Shoulder instability

  • Initial pre-referral workup

    Clinical history

    • number of episodes of instability
    • inability to play sports
    • mechanism of initial instability

    Physical examination

    Check for anterior apprehension. With the shoulder abducted and externally rotated, push gently from the posterior aspect of the proximal humerus and watch patient for discomfort.


    • X-ray of shoulder
    • most young patients with shoulder instability episode requiring medical reduction should have an MRI scan

    GP management

    If acute and reduced, sling for comfort and commence physiotherapy.

    Whilst risk of re-dislocation is very high in young patients, most patients are suitable for a course of physiotherapy, aimed at regaining range of motion and strengthening dynamic muscle stabilisers to prevent further instability episodes.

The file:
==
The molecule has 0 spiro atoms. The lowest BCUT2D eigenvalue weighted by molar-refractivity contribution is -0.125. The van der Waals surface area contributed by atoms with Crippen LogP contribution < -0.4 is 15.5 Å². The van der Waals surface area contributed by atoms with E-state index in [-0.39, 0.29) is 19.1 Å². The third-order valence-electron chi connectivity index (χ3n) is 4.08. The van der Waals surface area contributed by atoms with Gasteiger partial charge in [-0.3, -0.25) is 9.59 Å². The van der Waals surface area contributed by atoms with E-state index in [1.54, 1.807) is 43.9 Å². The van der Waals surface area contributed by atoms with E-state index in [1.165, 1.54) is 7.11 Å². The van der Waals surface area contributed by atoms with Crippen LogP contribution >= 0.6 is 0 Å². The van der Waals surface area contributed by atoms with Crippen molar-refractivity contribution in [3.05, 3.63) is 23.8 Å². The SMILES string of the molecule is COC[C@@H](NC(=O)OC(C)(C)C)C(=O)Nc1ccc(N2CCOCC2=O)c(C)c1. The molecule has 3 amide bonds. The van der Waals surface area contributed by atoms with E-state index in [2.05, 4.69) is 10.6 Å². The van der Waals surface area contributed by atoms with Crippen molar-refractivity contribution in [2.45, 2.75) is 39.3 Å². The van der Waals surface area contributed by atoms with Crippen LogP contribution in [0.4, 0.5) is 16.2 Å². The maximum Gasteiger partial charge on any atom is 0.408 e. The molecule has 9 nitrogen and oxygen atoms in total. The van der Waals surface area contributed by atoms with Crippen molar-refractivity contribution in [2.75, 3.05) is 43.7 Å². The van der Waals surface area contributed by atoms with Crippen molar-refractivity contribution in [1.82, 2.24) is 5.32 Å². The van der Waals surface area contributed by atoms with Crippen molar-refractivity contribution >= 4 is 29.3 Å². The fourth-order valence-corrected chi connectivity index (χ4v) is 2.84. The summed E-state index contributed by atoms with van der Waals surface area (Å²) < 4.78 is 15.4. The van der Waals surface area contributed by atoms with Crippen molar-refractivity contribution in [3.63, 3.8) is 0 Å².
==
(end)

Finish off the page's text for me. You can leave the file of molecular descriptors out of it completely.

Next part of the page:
Multi-directional instability (MDI) is common in young adolescents, particularly females, and may not have initially a traumatic episode. Symptoms can be vague. Patients can complain more about pain than actual instability episodes. First line management is also physiotherapy.

    Indications for specialist referral


    • shoulder instability that is still dislocated or is irreducible
    • a previous dislocation episode with any evidence of fracture on imaging (X-ray, CT, or MRI)


    • two or more recurrent instability episodes
    • 'apprehensive' for instability and inability to play sports or participate in activities
    • multi-directional instability (MDI) following failure of non-operative physiotherapy